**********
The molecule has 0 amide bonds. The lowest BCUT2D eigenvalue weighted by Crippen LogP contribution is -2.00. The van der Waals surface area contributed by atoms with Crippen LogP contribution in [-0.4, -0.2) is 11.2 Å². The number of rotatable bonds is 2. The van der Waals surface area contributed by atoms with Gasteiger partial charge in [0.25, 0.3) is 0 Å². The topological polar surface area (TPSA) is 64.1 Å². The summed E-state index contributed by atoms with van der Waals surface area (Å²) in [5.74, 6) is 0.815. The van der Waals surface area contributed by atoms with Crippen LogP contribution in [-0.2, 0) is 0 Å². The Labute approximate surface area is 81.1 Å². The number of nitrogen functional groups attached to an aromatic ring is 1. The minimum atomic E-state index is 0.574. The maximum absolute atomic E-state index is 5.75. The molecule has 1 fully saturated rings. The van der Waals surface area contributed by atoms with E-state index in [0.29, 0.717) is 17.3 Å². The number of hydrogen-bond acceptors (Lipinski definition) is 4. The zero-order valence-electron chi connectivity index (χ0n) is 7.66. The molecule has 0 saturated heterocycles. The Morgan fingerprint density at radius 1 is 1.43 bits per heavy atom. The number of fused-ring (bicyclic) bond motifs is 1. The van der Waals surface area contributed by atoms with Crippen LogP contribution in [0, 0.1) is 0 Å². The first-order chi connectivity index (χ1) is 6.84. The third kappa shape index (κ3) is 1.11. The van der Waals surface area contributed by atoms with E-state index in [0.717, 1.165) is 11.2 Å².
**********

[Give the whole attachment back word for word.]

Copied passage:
The molecule has 0 amide bonds. The lowest BCUT2D eigenvalue weighted by Crippen LogP contribution is -2.00. The van der Waals surface area contributed by atoms with Crippen LogP contribution in [-0.4, -0.2) is 11.2 Å². The number of rotatable bonds is 2. The van der Waals surface area contributed by atoms with Gasteiger partial charge in [0.25, 0.3) is 0 Å². The topological polar surface area (TPSA) is 64.1 Å². The summed E-state index contributed by atoms with van der Waals surface area (Å²) in [5.74, 6) is 0.815. The van der Waals surface area contributed by atoms with Crippen LogP contribution in [-0.2, 0) is 0 Å². The Labute approximate surface area is 81.1 Å². The number of nitrogen functional groups attached to an aromatic ring is 1. The minimum atomic E-state index is 0.574. The maximum absolute atomic E-state index is 5.75. The molecule has 1 fully saturated rings. The van der Waals surface area contributed by atoms with E-state index in [0.29, 0.717) is 17.3 Å². The number of hydrogen-bond acceptors (Lipinski definition) is 4. The zero-order valence-electron chi connectivity index (χ0n) is 7.66. The molecule has 0 saturated heterocycles. The Morgan fingerprint density at radius 1 is 1.43 bits per heavy atom. The number of fused-ring (bicyclic) bond motifs is 1. The van der Waals surface area contributed by atoms with Crippen LogP contribution in [0, 0.1) is 0 Å². The first-order chi connectivity index (χ1) is 6.84. The third kappa shape index (κ3) is 1.11. The van der Waals surface area contributed by atoms with E-state index in [0.717, 1.165) is 11.2 Å².